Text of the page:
...Is the concern debris in the water? Would the marinas be protected against this - it seems that Phila Marine and Piers are both quite protected. Maybe higher winds tipping the boat?

I spoke to Chuck at The Piers Marina yesterday about getting a transient slip this weekend, and he said that there is severe shoaling in the marina right now, and expected to stay that way until they dredge. You should keep this in mind, and don't sign a contract until you've confirmed that their dredging is compete and successful. He said they have their permits and should dredge this fall/winter. But do your due diligence, because these things have a way of being delayed for months or years.

The configuration of both of these marinas (surrounded on three sides) makes them very protected from currents. Debris will find its way in gradually and stay there forever until somone hauls it out. Silt will deposit gradually until they dredge, and then will start to deposit again. It's not a deal killer, but you need to be sure they stay on top of it.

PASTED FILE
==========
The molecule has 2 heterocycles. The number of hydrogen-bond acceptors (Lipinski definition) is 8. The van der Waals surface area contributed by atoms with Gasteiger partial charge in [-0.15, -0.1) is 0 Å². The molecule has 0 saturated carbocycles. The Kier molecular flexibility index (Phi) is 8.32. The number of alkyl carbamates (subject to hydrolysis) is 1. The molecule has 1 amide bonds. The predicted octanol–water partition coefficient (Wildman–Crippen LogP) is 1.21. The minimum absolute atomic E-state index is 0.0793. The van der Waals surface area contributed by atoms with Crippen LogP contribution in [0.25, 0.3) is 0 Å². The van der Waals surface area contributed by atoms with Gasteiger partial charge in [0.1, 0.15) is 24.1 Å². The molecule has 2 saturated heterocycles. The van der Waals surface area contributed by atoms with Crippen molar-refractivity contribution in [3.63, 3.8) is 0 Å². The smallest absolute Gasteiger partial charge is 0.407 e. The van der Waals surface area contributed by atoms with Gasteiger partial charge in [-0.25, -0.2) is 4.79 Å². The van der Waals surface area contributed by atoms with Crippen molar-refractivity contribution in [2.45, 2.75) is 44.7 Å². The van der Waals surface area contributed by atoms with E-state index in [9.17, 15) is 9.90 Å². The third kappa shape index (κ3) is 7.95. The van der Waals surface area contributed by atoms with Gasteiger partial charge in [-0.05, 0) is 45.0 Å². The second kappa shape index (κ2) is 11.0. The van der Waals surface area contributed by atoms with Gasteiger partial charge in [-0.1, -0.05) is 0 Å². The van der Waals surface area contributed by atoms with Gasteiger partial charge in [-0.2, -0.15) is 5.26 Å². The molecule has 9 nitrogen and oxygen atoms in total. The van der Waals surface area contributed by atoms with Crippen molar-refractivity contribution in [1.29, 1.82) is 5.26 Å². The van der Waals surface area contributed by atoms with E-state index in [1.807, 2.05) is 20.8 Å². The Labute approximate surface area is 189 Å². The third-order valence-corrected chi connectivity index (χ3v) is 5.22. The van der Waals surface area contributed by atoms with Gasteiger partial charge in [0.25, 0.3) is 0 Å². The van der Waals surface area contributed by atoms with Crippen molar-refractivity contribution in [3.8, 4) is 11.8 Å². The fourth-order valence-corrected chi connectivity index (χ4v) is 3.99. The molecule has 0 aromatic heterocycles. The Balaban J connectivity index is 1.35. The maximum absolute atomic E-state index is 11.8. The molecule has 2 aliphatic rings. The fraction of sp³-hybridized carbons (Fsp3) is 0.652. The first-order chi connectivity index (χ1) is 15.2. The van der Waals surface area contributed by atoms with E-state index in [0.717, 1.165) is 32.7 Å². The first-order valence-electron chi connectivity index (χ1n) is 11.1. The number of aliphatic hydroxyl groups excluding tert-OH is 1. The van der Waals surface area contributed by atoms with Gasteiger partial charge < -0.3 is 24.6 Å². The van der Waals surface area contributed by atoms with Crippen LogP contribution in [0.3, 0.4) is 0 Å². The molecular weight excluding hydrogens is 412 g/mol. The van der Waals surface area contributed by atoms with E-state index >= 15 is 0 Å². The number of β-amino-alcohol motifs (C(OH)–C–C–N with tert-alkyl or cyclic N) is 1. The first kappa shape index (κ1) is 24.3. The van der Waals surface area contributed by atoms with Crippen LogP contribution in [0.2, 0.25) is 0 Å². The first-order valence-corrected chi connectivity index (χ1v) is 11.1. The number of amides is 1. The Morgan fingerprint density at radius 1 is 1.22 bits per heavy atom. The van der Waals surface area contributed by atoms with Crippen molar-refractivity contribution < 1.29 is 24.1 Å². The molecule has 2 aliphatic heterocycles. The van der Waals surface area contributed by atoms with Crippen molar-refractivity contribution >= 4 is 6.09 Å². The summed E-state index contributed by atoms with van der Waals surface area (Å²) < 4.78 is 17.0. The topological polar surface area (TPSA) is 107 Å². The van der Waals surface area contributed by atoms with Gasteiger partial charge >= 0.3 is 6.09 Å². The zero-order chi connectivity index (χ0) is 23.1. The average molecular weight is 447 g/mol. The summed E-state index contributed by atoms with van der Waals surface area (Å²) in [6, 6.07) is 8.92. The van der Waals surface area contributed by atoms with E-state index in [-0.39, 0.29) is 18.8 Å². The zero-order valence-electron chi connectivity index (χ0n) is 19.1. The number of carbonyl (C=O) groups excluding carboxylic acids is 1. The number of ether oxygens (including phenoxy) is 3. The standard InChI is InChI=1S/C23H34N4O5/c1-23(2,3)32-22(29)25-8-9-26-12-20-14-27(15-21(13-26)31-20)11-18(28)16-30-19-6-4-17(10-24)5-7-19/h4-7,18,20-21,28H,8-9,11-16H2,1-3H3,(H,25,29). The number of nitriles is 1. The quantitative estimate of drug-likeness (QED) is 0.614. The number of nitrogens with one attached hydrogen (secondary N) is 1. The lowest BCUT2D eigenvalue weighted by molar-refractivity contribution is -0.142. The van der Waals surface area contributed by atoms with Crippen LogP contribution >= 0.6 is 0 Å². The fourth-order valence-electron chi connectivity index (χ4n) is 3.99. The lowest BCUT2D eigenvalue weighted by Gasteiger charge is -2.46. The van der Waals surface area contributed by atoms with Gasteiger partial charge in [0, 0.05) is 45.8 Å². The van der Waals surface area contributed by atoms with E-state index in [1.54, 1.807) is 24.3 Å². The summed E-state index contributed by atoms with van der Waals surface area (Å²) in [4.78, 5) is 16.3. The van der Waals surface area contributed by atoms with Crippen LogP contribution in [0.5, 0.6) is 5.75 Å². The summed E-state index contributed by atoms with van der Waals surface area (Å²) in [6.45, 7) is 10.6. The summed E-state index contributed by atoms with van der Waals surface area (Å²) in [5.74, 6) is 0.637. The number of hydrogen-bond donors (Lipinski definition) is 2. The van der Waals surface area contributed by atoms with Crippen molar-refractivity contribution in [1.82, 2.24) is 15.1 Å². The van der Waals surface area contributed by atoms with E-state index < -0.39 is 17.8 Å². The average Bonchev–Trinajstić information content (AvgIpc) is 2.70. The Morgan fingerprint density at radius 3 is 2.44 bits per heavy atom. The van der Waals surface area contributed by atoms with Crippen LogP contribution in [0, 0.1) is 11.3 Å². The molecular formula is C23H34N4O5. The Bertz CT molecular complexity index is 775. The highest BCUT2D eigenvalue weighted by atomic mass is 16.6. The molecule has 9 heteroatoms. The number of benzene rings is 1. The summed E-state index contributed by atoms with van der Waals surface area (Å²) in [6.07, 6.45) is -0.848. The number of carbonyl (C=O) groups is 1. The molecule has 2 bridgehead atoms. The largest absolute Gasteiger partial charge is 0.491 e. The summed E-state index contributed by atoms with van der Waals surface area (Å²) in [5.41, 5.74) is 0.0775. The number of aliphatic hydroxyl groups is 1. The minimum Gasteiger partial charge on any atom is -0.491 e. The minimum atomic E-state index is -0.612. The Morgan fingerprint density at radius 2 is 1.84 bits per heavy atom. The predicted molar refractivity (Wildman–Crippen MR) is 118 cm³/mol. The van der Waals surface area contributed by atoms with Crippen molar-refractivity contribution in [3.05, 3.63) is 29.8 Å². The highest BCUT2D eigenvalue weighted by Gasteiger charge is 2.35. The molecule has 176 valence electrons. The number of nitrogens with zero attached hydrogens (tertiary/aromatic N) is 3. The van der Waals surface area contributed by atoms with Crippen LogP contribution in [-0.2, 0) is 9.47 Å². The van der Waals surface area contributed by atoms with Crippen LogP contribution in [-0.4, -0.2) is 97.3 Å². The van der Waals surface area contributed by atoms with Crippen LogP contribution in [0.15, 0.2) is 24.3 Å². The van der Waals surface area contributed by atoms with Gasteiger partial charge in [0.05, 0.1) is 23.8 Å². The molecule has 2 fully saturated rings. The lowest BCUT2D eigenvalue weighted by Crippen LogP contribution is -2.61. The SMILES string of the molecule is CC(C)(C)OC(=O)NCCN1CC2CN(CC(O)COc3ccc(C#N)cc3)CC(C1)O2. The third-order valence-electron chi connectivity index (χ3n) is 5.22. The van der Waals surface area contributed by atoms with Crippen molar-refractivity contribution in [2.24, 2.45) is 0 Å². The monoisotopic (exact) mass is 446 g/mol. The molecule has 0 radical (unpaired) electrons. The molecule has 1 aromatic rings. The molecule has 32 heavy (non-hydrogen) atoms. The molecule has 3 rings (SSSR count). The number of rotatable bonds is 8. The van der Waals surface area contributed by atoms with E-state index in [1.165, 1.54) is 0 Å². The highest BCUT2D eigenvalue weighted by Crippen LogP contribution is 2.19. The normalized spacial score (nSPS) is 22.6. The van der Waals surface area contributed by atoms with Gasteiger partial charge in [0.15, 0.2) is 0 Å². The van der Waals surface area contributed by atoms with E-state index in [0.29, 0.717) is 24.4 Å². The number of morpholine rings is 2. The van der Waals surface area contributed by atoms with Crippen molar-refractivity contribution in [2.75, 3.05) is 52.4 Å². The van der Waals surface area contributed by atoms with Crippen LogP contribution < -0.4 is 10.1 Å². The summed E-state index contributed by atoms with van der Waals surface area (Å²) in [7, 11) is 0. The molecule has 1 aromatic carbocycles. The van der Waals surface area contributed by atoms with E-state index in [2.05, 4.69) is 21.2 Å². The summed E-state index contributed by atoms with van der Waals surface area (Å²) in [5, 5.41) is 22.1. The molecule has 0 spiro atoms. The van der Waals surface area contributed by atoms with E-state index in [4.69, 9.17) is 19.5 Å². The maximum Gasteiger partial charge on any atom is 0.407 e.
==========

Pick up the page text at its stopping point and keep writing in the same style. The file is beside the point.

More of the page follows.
The Piers is surrounded by buildings on three sides. This could protect pretty well from winds and gusty storms, but could also make it really bake in the summer. But I'm not speaking from any personal experience with these particular marinas, so try to get local knowledge from someone. When I was looking for marinas I hung around and walked the docks talking to people.

For this weekend we decided to try out the newly renovated Penns Landing marina. The bathrooms and showers are more remotely located there (if they exist at all - but Monica said they have them), but this isn't a big issue for a one night stopover. Looking at the satellite pic, it looks like a pretty neat setting to take a slip along the seawall only 100 feet from Moshulu, with River to the east and skyline to the west:

<iframe width="640" height="480" frameborder="0" scrolling="no" marginheight="0" marginwidth="0" src="https://maps.google.com/?ie=UTF8&amp;t=h&amp;ll=39.942811,-75.140659&amp;spn=0.002792,0.003433&amp;z=18&amp;o utput=embed"></iframe><br /><small><a href="https://maps.google.com/?ie=UTF8&amp;t=h&amp;ll=39.942811,-75.140659&amp;spn=0.002792,0.003433&amp;z=18&amp;s ource=embed" style="color:#0000FF;text-align:left">View Larger Map</a></small>

Ulladh 09-14-2012 12:32 PM

Re: Delaware River Marina questions
 
Admiral Dewey's flagship Olympia and the submarine Becun both across from the slips at Penn's Landing are well worth a visit.

I have not been in the restaurant on the clipper ship Moshula for a few years but that is also well worth a visit.